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There was a gentle breeze drifting across the Colorado River and through the little town of Moab. It was February 9th, 1924, and this slight breath of wind brought a touch of mischievousness and a spirit of adventure as it welcomed a new baby girl to Bert M. Graham and Vera Louella Foy. Billie Louise Graham Berry, born the second child of four, spent her first few years playing under the red arches in the sleepy town of Moab, Utah. Her stories of Grandpa Perry Foy’s farm, the old black walnut tree, and the freedom of the land during her early years are full of her escapades. She often spoke of her grandfather Foy who would play the fiddle every Saturday night, bringing the local folks together in the small town, where they would dance and mingle. It was these early years that gave Billie her life-long love of dancing.
The next few years were filled with both difficult and joyous experiences as the family moved from Moab to Gateway, Colorado, then on to Rifle Creek, and then to Silt, all small mining towns, as Bert looked for work. They spent some time in Grand Junction and in Aspen, and then back to Moab before Billie enjoyed her teenage years at Delores Camp, near Nucla, Colorado where her dad was the mining superintendent, and her mother ran the boarding house.
It was in Nucla at a Saturday night dance when a 17-year-old Billie met Joe Berry (Thomas Joseph Berry). A smart, cocky, 19-year-old that drove a yellow convertible with red interior; Billie did not stand a chance. Joe was living in Grand Junction and every weekend he would make the drive up to Nucla to dance with the sassy little brunette named Billie. It was not long before they were married in the nearby town of Ridgeway, Colorado, on May 7th, 1942, and honeymooned for a night in Ouray, Colorado at the Desmond Hotel. They soon settled in Grand Junction, Colorado long enough to have their first two children, Sharon Lea (Clayton) Parkinson and Susan Lynn (Craig) Thornock. Soon after, they moved to Monticello, Utah where their son, Thomas Joseph Berry (Thom), was born.
Billie and Joe soon settled in Washington Terrace, Utah where they raised their family. They kept roots in Grand Junction and on the western slope of Colorado and spent many summers at Bear Lake, Utah, camping, water skiing, and making happy memories. Joe joined his beloved horse ‘Lefty’ in the sky at the age of 54, leaving Billie a young widow. Billie continued to enjoy snow skiing, golfing, bowling, and above all, dancing. She instilled in all around her a love of life and adventure. Billie’s 13 grandchildren were lucky to spend quality time with her as she happily shared her home and her heart and her love of life with all. The grandkids gather often and reminisce of Billie’s talent to have fun, to tease, and to make them feel safe and loved. Those 13 grandchildren have given her 35 great grandchildren and six great, great grandchildren; five generations with memories that will keep Billie’s character alive for years to come. Her nieces and nephews still recall the years they were able to find comfort in Billie’s embracing and lively personality. She has left many with memories of love, playing tricks on the unknowing, and always inspiring fun times. It could even be said she enjoyed a good joke on many occasions and would often find a naughty pleasure in the re-telling.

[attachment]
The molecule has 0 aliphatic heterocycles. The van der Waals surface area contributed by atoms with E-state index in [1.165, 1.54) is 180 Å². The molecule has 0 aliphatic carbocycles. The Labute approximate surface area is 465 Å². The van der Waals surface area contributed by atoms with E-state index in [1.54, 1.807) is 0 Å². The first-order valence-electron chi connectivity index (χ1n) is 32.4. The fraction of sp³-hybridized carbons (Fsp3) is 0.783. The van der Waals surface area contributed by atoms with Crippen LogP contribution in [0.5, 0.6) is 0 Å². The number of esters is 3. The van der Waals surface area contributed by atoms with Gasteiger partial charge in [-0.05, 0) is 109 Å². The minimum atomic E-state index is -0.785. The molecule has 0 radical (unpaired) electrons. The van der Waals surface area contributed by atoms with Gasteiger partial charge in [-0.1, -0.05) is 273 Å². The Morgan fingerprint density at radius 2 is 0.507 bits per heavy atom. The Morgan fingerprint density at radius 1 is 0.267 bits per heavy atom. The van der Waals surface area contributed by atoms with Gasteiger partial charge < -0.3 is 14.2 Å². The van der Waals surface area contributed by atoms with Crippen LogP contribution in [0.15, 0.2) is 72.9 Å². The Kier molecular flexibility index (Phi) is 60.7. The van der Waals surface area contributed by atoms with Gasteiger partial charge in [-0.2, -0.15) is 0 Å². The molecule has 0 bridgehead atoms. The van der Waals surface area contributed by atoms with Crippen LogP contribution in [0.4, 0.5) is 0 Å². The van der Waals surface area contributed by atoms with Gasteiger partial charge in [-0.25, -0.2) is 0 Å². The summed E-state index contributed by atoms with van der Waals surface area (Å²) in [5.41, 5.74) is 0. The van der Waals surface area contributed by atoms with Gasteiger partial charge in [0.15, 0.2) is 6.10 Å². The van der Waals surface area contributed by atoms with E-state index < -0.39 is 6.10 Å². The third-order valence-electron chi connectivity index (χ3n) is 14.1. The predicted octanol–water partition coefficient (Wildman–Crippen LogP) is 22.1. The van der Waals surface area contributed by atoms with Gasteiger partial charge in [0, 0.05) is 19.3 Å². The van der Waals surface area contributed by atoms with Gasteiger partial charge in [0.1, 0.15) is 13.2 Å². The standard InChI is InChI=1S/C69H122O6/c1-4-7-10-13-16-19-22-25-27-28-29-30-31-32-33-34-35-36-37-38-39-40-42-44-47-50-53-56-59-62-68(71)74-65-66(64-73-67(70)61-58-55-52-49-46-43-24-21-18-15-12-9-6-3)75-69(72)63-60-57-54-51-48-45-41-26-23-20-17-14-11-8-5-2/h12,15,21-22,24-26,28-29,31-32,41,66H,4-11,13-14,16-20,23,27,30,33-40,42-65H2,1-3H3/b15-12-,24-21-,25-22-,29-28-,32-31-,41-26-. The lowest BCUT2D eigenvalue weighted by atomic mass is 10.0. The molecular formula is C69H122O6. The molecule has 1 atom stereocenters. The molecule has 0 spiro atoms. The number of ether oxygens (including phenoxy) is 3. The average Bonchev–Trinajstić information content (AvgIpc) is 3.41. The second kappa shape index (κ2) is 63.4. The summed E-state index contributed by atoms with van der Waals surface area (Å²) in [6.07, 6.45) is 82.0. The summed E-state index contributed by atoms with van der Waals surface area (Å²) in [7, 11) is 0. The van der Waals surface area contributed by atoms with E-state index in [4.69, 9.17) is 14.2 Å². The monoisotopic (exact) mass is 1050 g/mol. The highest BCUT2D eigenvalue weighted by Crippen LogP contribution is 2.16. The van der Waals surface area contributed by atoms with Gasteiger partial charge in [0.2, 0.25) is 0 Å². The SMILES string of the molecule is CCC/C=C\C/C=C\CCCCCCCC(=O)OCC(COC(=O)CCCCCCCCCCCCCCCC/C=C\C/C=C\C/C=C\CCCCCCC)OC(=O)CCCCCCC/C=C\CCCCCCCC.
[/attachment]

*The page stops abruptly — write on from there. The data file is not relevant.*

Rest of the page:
Billie has lived the last few years of her life with her daughter and son-in-law, Susan and Craig, often surrounded by loving family. Those who have gone before her and will be welcoming her with open arms are her parents, her husband, her son Thom, her granddaughter Kallie Nicole Parkinson Coles, and her siblings Dixie Shrimpton, Barbara Coyle, and Jimmie J. Graham.
A special thank you to Applegate Hospice for the amazing love and care that was given to Billie as she prepared to leave this life on earth. Jan, Joanna, Dan, Cindi, Macey and many others attended to every need. Thanks to Marlene Summers for the weekly massages and healing touch. The family will be eternally grateful.
Billie’s spirit will forever touch the breeze that blows over the Colorado river and there is no doubt she is doing a jitter bug on her way to heaven where she will be dancing with her darlin’. She will be remembered by all who knew her as happy, fun, loving, forgiving, and a beautiful dancer.
Please join the family for a celebration of life at the graveside on Thursday, April 21st, 2022, at 1:00 pm. The celebration will be held at Lindquist Memorial Gardens of the Wasatch, 1718 Combe Road, Ogden, UT
Thursday, April 21, 2022
Starts at 1:00pm (Mountain time)
Memorial Gardens of the Wasatch
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